Here, we sought, for the first time, to ascribe functionality to human urinary exosomes. We initially performed rigorous, conservative tandem MS analysis of separate human urinary exosomal samples to allow enrichment scoring24 to elucidation of urine exosomal function.


Exosomal samples were obtained from 10 healthy volunteers (five men and five women) ages 23–36 years. Nine subjects were Caucasian, and one man was Mauritian. Samples prepared from 455±28 ml second morning void contained 0.54±0.18 μg protein/ml urine. Exosomal integrity was confirmed by the electron microscopy (EM) demonstration of 54.5±14-nm vesicles (Figure 1, B and D), the identification of known exosomal markers TSG101, enolase-1, CD63, podocin, and aquaporin-2 by Western blot and immunogold EM (Figure 1, E and F), and the confirmation of a cytoplasmic side inward membrane orientation (Figure 1F).

We applied a number of methodological approaches to overcome limitations of previous studies. (1) Samples were not pooled but analyzed separately. (2) MS was performed without and with a uromodulin exclusion list25 on a high-sensitivity instrument. (3) Data were analyzed using stringent and novel bioinformatics approaches26 (Supplemental Material). (4) All ambiguous peptides were excluded unless matched only to products of a single gene. From 50 μg exosomal protein per subject, we identified 601 unique proteins by MS, with a median (interquartile range [IQR]) P value of 1.17×10−13 (4.08×10−4) (Supplemental Table 1). Importantly, the use of a fixed uromodulin exclusion list25 and a posterior error-derived protein type I error estimator termed espresso (Supplemental Material) unmasked proteins that would not otherwise have been evident (Figure 2A). The complete proteome included the known exosomal markers TSG101, CD14, and CD59. However, 307 (51%) had not previously been identified in exosomes from any source compared with the EXOCARTA database.27 There was only minimal overlap with the soluble urinary proteome (Supplemental Figure 1).

Figure 2:
The human urinary exosomal proteome. (A) Using conventional methods (Mascot scoring and no uromodulin exclusion), only 237 proteins would have been evident (green). The application of a uromodulin exclusion list (purple) to conventional methods and the use of espresso (cyan) greatly increased protein identifications, which was further amplified by their combination. (B) Cellular localization of 601 proteins identified from exosomal pellets by tandem MS. A significant proportion consisted of cytoplasmic and membrane proteins or constituents of the endocytic pathway or vesicles. (C) Heat map showing the overlap between subjects for all proteins identified from two or more peptides (yellow) or one peptide (red) or not seen (black). (D) Most proteins were identified in the minority of subjects, consistent with the stochastic nature of MS. The x axis represents the number of subjects in whom each protein was observed; 47 proteins were observed in all 10 subjects, showing the value of analyzing multiple samples separately. (E) Principal protein groupings were consistent with previous reports of exosomes but also included those exosomes with an innate immune role.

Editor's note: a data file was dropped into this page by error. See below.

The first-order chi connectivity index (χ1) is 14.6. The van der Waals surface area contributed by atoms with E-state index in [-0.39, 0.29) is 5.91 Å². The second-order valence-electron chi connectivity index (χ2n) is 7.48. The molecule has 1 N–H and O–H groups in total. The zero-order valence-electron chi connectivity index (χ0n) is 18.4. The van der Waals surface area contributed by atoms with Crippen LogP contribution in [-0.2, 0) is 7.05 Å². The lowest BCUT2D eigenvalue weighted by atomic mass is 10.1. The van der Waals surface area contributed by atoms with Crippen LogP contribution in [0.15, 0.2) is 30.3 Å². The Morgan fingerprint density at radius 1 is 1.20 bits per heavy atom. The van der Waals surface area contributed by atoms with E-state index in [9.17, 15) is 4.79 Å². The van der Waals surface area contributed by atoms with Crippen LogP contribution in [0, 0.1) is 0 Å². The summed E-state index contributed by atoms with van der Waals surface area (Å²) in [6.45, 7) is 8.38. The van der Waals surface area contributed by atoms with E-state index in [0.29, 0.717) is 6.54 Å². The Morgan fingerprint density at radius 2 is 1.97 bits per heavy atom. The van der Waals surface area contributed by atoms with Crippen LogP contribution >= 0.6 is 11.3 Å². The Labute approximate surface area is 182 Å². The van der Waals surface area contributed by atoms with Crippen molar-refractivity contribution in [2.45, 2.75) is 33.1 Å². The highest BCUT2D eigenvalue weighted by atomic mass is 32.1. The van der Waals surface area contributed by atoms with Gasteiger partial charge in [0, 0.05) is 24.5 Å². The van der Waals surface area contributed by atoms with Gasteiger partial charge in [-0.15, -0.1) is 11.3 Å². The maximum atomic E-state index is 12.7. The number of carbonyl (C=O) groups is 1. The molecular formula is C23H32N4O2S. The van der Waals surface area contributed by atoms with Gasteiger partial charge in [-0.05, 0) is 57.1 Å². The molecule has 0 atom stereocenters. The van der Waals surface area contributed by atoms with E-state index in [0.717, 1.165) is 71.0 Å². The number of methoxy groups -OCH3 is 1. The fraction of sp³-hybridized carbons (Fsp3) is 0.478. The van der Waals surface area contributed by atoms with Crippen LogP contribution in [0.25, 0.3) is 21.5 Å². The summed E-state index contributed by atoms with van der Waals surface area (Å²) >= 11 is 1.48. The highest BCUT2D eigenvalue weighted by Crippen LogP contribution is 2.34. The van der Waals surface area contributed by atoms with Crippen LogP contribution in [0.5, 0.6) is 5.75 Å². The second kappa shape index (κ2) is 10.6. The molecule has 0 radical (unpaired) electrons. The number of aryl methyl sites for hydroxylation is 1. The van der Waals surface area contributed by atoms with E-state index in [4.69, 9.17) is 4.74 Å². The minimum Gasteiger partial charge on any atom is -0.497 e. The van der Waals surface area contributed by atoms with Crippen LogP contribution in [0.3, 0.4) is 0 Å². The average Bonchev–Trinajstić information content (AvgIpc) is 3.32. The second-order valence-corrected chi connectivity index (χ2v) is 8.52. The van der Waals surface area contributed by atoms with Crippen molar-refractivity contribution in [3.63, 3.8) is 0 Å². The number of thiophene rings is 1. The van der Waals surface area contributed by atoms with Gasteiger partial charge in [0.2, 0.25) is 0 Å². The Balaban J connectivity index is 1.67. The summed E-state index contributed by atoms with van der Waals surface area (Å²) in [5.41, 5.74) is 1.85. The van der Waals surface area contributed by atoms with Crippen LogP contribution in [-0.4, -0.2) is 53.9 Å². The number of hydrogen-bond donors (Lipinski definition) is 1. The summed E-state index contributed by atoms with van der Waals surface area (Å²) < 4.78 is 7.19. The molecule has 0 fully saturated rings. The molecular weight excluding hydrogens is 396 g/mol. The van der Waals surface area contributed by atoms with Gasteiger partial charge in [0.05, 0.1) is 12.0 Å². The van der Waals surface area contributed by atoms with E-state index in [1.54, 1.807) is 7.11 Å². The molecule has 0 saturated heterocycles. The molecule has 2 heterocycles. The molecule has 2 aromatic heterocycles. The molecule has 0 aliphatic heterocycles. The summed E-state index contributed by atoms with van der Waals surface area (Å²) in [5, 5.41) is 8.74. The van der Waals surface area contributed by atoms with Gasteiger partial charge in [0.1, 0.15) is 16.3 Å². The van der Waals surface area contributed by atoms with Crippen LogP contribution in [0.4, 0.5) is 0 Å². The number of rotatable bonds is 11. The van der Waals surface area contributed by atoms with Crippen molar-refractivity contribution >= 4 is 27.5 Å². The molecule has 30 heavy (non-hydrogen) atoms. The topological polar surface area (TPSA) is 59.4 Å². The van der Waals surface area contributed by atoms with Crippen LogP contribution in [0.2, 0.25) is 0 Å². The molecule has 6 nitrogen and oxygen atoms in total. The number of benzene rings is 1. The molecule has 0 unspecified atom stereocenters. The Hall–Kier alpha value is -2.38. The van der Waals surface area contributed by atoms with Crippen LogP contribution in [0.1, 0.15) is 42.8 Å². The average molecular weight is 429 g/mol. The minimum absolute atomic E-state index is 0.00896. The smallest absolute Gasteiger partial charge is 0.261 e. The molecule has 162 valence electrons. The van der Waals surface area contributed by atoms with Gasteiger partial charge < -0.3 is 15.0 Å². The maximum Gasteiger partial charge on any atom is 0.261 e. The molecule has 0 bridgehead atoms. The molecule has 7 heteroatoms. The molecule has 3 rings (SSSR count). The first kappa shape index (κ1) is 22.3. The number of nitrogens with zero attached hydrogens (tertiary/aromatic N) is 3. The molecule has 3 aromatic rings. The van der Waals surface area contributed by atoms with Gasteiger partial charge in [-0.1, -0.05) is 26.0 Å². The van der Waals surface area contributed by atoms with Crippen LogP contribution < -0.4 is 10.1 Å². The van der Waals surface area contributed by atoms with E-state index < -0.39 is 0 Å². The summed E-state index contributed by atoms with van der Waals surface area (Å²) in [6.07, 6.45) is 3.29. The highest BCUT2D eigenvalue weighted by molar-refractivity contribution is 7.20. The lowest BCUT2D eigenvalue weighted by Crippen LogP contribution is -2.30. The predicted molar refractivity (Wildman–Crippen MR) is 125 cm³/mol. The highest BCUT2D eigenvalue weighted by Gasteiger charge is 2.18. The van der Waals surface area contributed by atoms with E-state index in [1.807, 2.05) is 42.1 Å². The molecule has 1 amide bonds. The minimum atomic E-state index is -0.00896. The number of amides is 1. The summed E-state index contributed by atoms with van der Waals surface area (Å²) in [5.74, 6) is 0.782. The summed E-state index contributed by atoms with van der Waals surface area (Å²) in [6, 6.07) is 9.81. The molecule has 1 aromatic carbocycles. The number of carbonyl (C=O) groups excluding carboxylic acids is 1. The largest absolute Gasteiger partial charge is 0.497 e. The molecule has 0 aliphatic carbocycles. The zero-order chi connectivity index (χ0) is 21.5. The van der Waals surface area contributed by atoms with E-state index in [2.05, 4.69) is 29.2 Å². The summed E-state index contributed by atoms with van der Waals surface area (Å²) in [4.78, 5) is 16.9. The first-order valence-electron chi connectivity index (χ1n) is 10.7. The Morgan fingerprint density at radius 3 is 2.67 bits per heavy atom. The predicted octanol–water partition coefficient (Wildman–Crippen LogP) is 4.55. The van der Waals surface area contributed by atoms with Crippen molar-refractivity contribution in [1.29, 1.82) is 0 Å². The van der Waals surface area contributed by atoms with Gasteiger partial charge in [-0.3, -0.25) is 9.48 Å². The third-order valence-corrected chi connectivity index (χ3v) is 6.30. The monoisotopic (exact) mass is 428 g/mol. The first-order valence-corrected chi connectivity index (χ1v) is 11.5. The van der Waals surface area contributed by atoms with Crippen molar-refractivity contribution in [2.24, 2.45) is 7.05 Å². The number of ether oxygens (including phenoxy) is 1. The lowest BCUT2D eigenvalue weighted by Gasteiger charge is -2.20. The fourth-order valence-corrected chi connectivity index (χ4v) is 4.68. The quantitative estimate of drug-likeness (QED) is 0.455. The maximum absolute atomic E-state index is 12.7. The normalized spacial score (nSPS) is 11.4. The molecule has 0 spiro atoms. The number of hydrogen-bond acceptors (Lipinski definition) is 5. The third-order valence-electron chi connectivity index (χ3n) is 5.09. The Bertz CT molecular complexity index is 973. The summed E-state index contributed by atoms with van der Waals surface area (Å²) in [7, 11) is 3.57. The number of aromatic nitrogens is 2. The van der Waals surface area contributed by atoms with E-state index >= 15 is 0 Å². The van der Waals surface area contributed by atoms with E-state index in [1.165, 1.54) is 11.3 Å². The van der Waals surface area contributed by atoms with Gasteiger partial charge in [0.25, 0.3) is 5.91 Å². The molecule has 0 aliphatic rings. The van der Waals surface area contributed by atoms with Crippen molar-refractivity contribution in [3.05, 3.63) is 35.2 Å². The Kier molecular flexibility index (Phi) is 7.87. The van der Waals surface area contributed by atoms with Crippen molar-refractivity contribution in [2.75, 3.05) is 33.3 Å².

As previously reported for exosomes,12 the cellular origin of the majority of identified proteins was in vesicles or the endocytic vesicular pathway, cytoplasm, plasma membrane, and nucleus (Figure 2B). Apical membrane proteins from all nephron segments were detected, including aminopeptidase N, carbonic anhydrase II and IV, chloride intracellular channel 1, Cubilin, Dipeptidase 1, calbindin-D28k, and Vacuolar ATPase 6 V0 subunit C. Most proteins were identified from fewer than one half of samples; 47 (8%) proteins were identified in all 10 samples (Figure 2, C and D), and 97 (16%) proteins were identified in at least 8 of 10 samples. Each of the shared proteins was identified from 6 (IQR=2–24) peptides, indicating a set of consistently identifiable urinary exosomal constituents (Figure 2E). This core exosomal proteome included a large number of proteins involved in the endocytic pathway, MVB formation, and exosomal biogenesis and cytoskeletal proteins required for exosomal structural integrity. A considerable number was involved in transcription and RNA processing, suggesting a potential role in the targeting of RNA to exosomes,4 or involved in innate immunity and the response to infection. Uromodulin was present in all 10 samples, consistent with previous reports, but confirmed as extraexosomal by immunogold EM (Figure 1D). All MS data have been deposited with the ProteomeXchange consortium repository (; reference PXD000117).